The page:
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India: The struggles of a Dalit Sikh activist

Book Review

Monday 29 February 2016, by siawi3


Book Review: The Ballad of Bant Singh- A Qissa of Courage

Dhaval Kulkarni

Sun, 28 Feb 2016-07:20am , Mumbai , dna

Journalist Nirupama Dutt’s book detailing the struggles of Dalit Sikh activist Bant Singh is necessary reading for those who live in their ivory towers and deny that casteism exists, says Dhaval Kulkarni

[(Book: The Ballad of Bant Singh: A Qissa of Courage
Author: Nirupama Dutt
Publisher: Speaking Tiger
224 pages)]

Dr Babasaheb Ambedkar points out in Annihilation of Caste that “the effect of caste on the ethics of the Hindus is simply deplorable”. Virtue, he says in his stinging, cutting-to-the-bone critique, “has become caste-ridden and morality has become caste-bound”.

In the Indian social milieu, the irrational and unnatural institution of caste is not restricted to Hindus alone. It manifests in some form or another in religions like Islam and Christianity. It is unfortunate that Sikhism and the Bhakti movement, which were part of the larger, anti-caste project, have been corrupted by the very primordial systems they once opposed.

It is in this backdrop that poet, journalist and translator Nirupama Dutt’s powerful narrative on Bant Singh, a “symbol of Dalit resistance in Punjab” must be read. While Dalit scholar Rohith Vemula’s suicide exposed these fault lines in Indian society, The Ballad of Bant Singh: A Qissa of Courage makes for necessary reading, especially for those who live in ivory towers and deny that casteism still exists. It details the struggle of the Dalit Sikh agrarian labourer and activist of Burj Jhabbar village who lost both his arms and a leg when he was brutally attacked by upper-caste Jat men. His crime? He had dared to take on a Jat man and two others and ensured their conviction for the gangrape of his minor daughter, who was engaged to be married.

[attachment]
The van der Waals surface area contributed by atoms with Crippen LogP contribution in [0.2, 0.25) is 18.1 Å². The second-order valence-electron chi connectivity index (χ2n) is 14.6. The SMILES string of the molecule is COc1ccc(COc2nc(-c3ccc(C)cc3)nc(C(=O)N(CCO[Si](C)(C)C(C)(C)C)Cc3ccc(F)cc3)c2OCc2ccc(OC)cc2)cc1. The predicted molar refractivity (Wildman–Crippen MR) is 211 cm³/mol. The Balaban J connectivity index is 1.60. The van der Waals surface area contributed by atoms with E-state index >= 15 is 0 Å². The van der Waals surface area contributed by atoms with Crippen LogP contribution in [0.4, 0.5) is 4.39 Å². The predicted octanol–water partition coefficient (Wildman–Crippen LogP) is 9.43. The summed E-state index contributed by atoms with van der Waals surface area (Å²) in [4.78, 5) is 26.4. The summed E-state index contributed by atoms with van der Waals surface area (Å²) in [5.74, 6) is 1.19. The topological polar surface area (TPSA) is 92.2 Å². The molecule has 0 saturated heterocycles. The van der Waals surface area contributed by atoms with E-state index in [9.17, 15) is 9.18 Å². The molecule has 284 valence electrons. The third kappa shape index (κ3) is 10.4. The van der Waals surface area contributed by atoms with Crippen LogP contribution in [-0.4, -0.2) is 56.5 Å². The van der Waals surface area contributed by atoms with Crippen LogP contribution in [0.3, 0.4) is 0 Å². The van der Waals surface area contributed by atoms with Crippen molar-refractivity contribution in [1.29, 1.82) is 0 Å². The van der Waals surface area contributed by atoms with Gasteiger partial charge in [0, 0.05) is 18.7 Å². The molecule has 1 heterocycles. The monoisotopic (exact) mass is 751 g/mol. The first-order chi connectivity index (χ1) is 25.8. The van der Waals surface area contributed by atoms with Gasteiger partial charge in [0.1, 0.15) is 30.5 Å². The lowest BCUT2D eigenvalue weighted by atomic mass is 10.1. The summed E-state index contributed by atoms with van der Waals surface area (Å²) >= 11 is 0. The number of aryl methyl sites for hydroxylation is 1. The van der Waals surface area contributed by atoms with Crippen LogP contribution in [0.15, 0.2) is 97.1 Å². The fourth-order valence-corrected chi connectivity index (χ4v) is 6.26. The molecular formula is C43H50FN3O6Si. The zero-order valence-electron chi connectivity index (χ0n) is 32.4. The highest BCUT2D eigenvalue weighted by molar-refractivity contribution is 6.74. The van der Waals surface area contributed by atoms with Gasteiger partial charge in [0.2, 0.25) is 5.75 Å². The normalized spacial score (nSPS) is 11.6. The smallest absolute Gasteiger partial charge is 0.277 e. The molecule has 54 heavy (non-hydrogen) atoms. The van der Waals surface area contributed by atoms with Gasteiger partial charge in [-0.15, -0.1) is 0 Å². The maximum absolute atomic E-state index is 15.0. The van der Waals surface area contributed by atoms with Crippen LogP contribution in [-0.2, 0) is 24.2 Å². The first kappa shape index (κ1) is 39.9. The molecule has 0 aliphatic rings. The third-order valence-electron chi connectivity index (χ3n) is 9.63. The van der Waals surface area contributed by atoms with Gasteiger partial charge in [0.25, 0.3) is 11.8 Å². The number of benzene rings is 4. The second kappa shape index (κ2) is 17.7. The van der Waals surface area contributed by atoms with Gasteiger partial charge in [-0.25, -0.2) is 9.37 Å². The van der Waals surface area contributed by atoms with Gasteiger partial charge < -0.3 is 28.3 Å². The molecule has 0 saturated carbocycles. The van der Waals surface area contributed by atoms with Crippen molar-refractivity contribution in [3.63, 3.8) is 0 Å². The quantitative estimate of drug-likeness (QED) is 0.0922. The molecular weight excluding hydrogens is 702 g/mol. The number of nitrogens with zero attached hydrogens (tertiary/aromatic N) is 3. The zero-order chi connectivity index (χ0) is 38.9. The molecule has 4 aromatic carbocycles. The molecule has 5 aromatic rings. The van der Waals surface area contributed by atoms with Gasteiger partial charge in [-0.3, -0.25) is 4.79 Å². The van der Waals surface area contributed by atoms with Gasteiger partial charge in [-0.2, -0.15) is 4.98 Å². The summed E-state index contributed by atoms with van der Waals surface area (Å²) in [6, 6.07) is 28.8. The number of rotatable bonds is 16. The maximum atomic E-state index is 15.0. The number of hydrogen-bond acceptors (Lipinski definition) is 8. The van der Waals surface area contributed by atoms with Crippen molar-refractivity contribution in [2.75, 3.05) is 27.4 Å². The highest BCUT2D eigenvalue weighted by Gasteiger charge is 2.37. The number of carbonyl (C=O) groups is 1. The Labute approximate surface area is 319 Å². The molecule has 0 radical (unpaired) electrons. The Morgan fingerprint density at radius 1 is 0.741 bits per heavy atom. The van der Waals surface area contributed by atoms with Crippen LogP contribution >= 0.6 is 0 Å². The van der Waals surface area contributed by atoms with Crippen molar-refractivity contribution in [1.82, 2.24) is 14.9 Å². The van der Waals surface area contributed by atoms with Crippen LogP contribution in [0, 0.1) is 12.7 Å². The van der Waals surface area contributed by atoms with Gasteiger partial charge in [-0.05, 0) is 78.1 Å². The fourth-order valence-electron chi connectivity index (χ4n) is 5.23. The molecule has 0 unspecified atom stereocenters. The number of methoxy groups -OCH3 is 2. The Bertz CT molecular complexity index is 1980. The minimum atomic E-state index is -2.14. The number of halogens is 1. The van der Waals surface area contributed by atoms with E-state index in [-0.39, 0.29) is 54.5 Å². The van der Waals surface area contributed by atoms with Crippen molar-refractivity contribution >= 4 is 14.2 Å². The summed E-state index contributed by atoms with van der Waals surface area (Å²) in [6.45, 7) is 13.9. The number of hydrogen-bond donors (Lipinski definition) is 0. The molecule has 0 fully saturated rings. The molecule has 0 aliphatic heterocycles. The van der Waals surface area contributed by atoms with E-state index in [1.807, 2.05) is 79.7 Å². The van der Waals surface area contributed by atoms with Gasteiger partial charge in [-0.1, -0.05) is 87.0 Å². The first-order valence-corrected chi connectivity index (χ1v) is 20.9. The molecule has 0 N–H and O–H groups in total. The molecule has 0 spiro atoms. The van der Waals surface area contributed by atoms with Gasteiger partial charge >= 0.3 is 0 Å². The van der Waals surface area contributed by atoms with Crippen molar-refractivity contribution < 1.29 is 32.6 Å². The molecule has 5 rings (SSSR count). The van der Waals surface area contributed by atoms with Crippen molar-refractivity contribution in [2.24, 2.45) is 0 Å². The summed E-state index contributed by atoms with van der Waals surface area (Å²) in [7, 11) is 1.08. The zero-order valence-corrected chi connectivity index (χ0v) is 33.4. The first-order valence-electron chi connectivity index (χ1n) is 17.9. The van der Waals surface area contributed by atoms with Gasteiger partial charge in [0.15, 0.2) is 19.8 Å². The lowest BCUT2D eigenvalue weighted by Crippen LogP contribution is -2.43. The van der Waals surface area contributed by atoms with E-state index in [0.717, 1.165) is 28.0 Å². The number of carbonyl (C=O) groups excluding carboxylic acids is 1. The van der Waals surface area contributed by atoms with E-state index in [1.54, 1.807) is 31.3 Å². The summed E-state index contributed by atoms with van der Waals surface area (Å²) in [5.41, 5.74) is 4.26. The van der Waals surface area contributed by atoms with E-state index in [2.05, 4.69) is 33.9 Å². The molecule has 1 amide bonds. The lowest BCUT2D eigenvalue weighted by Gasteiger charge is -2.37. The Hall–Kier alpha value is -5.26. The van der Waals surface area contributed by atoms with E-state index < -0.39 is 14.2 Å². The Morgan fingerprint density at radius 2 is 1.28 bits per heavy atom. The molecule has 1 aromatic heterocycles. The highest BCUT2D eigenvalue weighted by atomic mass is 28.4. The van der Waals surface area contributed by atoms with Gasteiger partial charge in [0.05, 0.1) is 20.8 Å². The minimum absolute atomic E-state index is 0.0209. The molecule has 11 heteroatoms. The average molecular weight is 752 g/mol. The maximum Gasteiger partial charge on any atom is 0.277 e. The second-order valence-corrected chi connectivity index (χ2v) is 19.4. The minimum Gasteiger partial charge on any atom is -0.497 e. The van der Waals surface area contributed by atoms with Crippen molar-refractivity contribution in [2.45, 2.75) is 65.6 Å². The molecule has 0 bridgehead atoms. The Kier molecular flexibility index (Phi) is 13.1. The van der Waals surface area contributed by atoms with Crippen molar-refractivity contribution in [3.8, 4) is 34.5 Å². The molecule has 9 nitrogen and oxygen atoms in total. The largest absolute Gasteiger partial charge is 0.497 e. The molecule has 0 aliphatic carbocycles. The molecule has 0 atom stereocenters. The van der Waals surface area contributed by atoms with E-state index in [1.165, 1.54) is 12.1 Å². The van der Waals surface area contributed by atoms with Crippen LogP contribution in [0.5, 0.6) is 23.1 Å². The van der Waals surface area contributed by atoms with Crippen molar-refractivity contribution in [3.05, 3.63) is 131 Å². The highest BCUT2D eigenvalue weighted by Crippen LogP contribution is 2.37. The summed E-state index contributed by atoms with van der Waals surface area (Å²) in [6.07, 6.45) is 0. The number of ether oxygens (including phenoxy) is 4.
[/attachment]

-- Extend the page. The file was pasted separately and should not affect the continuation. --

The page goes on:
The book paints a moving picture of the Dalit Mazhabi Sikhs (Dalit converts to Sikhism) and their hardships and of Bant, the gutsy “singing torso”, who continues to fight for the cause of the dispossessed with his moving rendition of songs. Dutt writes about the hardships that these Mazhabi Sikhs face – youth working as attached labourers with Jat families at low wages and women whose bodies are seen as “an object of casual, easy abuse”.

The turning point for Bant, who came from the Choorha caste of sweepers, the Dalits among Dalits, was when he heard poet Sant Ram Udasi, also a Mazhabi Sikh and a Naxalite poet. This drew Bant, whose songs form an integral part of his activism, to the ultra-Left CPI (M-L) Liberation Party and Mazdoor Mukti Morcha.

Flitting between narratives, Dutt recounts the horror of the attack on Bant by seven boys who bashed his limbs to pulp with metal handles of hand pumps. “One of the farmhands who reached first was so horrified at the state Bant was in that he fainted,” notes Dutt, adding that Bant asked his rescuers to “first take care of this man and then attend to me”.

More was to follow. When he was taken to the Mansa Civil Hospital, the doctor demanded a bribe of Rs1,000, which Bant borrowed from a chemist and a tea vendor. The “landlord-police nexus” ensured that the charges against the accused were watered down. It was only after his comrades held a press conference in Chandigarh that the blackout by local reporters ended and the wheels of justice were finally set in motion.

Bant represents the rooted, organic idiom of the Communist movement. Despite his Leftist leanings, Bant has no knowledge of Marx and Mao, with his ideals rooted in the soil of Punjab. The book makes only a fleeting mention about the Naxalite movement in Punjab, whose poet Udasi inspired Bant. Some more details would have certainly helped. In a society where an accident of birth can determine the course of one’s life, Bant’s brooding: “So ridiculous that birth should decide the fate of a person!” lingers long after the book has been read.